I’m not a security expert either, so take all of this with a grain of salt! But in your traditional client/server application (let’s say Ruby on Rails) you’d open the database to only your app servers so that literally no one and no thing can access it other than those servers. Of course if someone were to get access to your app servers, you’d be in trouble.
What I would do on AWS was to create a security group for the database, and one for the app servers, and let them talk to each other. Then I’d open port 3306 (MySQL) on the database security group to my house’s IP address, and open up port 22 on the app servers security group to that same IP. There was a load balancer in front of the app servers, and it had port 80 and 443 open to the world. The load balancer’s security group was then allowed to talk to the app servers security group.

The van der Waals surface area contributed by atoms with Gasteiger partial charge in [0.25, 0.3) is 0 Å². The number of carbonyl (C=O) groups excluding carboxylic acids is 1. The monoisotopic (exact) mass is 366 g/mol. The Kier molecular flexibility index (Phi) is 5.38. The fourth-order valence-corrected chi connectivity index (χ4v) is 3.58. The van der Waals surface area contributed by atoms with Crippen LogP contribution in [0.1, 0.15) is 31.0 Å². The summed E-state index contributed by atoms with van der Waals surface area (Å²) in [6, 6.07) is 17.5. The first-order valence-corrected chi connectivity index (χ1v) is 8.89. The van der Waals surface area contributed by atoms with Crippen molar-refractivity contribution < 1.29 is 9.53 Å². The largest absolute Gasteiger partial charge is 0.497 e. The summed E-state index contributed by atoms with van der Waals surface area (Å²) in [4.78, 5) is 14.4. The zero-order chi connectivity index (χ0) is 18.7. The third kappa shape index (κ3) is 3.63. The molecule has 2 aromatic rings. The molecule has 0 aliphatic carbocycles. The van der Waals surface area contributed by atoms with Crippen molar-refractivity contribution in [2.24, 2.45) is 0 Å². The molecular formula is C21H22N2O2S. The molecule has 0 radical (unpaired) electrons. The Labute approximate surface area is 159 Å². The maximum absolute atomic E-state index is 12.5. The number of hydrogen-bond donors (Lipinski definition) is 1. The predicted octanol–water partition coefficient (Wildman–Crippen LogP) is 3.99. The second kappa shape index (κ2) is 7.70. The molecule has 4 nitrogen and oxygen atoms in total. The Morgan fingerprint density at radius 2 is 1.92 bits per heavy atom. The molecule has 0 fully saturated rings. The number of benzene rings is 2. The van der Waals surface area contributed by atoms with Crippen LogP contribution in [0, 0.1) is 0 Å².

Then, IN THEORY, I (really my house) was the only person on earth capable of getting direct access to those servers, everyone else could only talk to the load balancers, and everything else could talk to each other, but behind AWS’s firewalls.
But that all goes out the window in the Jamstack! You kind of need everything available to everyone, all the time. Again, you could lock down the database a little more, but the effort makes it almost a non-starter. We’re hoping that someone like Netlify comes out with a database solution where all of this security is taken care of for us, but we have no idea when something like that may be available.